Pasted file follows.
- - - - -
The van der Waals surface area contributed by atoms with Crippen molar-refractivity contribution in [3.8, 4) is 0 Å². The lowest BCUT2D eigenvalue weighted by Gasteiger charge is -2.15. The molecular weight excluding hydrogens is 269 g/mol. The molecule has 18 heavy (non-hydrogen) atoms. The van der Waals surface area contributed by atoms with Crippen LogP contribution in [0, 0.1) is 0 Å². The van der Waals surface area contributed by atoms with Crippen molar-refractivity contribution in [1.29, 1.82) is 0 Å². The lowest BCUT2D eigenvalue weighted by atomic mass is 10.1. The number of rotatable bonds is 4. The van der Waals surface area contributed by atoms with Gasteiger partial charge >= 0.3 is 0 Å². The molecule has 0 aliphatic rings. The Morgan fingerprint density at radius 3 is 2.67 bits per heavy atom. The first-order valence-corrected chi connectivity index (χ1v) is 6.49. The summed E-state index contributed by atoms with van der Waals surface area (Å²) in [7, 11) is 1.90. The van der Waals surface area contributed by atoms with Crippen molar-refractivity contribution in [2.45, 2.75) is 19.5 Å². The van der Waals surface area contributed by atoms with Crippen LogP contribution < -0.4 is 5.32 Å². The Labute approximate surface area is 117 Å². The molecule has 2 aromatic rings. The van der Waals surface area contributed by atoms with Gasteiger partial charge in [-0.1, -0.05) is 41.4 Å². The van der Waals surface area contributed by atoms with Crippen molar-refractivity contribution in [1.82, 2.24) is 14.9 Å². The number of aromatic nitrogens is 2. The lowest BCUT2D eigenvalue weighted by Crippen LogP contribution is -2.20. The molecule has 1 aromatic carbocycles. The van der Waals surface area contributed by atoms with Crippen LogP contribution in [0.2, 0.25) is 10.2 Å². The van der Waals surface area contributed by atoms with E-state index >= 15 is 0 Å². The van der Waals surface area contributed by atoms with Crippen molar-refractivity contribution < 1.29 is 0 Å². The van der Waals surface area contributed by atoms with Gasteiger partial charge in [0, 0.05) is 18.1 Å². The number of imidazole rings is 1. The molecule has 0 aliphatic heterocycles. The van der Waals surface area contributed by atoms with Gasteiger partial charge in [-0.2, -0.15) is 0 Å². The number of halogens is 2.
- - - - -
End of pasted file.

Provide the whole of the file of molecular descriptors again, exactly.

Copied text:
The van der Waals surface area contributed by atoms with Crippen molar-refractivity contribution in [3.8, 4) is 0 Å². The lowest BCUT2D eigenvalue weighted by Gasteiger charge is -2.15. The molecular weight excluding hydrogens is 269 g/mol. The molecule has 18 heavy (non-hydrogen) atoms. The van der Waals surface area contributed by atoms with Crippen LogP contribution in [0, 0.1) is 0 Å². The van der Waals surface area contributed by atoms with Crippen molar-refractivity contribution in [1.29, 1.82) is 0 Å². The lowest BCUT2D eigenvalue weighted by atomic mass is 10.1. The number of rotatable bonds is 4. The van der Waals surface area contributed by atoms with Gasteiger partial charge >= 0.3 is 0 Å². The molecule has 0 aliphatic rings. The Morgan fingerprint density at radius 3 is 2.67 bits per heavy atom. The first-order valence-corrected chi connectivity index (χ1v) is 6.49. The summed E-state index contributed by atoms with van der Waals surface area (Å²) in [7, 11) is 1.90. The van der Waals surface area contributed by atoms with Crippen molar-refractivity contribution in [2.45, 2.75) is 19.5 Å². The van der Waals surface area contributed by atoms with Crippen LogP contribution < -0.4 is 5.32 Å². The Labute approximate surface area is 117 Å². The molecule has 2 aromatic rings. The van der Waals surface area contributed by atoms with Gasteiger partial charge in [-0.1, -0.05) is 41.4 Å². The van der Waals surface area contributed by atoms with Crippen molar-refractivity contribution in [1.82, 2.24) is 14.9 Å². The number of aromatic nitrogens is 2. The lowest BCUT2D eigenvalue weighted by Crippen LogP contribution is -2.20. The molecule has 1 aromatic carbocycles. The van der Waals surface area contributed by atoms with Crippen LogP contribution in [0.2, 0.25) is 10.2 Å². The van der Waals surface area contributed by atoms with E-state index >= 15 is 0 Å². The van der Waals surface area contributed by atoms with Crippen molar-refractivity contribution < 1.29 is 0 Å². The van der Waals surface area contributed by atoms with Gasteiger partial charge in [0, 0.05) is 18.1 Å². The number of imidazole rings is 1. The molecule has 0 aliphatic heterocycles. The van der Waals surface area contributed by atoms with Gasteiger partial charge in [-0.2, -0.15) is 0 Å². The number of halogens is 2.